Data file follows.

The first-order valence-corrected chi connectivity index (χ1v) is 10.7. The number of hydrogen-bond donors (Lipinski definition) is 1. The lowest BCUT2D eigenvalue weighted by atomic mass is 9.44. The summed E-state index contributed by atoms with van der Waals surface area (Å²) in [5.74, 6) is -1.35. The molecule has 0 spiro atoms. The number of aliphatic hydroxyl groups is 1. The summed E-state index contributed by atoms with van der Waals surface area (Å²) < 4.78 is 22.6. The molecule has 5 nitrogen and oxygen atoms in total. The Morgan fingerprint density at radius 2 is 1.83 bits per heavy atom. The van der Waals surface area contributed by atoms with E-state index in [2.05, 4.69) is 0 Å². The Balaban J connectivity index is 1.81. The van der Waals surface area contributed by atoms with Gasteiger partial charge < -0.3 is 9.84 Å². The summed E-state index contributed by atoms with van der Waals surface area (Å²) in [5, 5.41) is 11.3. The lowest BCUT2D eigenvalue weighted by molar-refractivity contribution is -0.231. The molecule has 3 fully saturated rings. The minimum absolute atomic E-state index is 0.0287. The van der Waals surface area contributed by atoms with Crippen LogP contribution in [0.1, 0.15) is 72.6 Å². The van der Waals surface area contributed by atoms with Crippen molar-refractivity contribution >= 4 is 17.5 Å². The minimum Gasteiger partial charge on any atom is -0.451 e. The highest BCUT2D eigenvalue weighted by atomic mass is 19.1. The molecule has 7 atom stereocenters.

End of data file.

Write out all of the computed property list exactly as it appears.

The first-order valence-corrected chi connectivity index (χ1v) is 10.7. The number of hydrogen-bond donors (Lipinski definition) is 1. The lowest BCUT2D eigenvalue weighted by atomic mass is 9.44. The summed E-state index contributed by atoms with van der Waals surface area (Å²) in [5.74, 6) is -1.35. The molecule has 0 spiro atoms. The number of aliphatic hydroxyl groups is 1. The summed E-state index contributed by atoms with van der Waals surface area (Å²) < 4.78 is 22.6. The molecule has 5 nitrogen and oxygen atoms in total. The Morgan fingerprint density at radius 2 is 1.83 bits per heavy atom. The van der Waals surface area contributed by atoms with E-state index in [2.05, 4.69) is 0 Å². The Balaban J connectivity index is 1.81. The van der Waals surface area contributed by atoms with Gasteiger partial charge < -0.3 is 9.84 Å². The summed E-state index contributed by atoms with van der Waals surface area (Å²) in [5, 5.41) is 11.3. The lowest BCUT2D eigenvalue weighted by molar-refractivity contribution is -0.231. The molecule has 3 fully saturated rings. The minimum absolute atomic E-state index is 0.0287. The van der Waals surface area contributed by atoms with Crippen LogP contribution in [0.1, 0.15) is 72.6 Å². The van der Waals surface area contributed by atoms with Crippen molar-refractivity contribution >= 4 is 17.5 Å². The minimum Gasteiger partial charge on any atom is -0.451 e. The highest BCUT2D eigenvalue weighted by atomic mass is 19.1. The molecule has 7 atom stereocenters.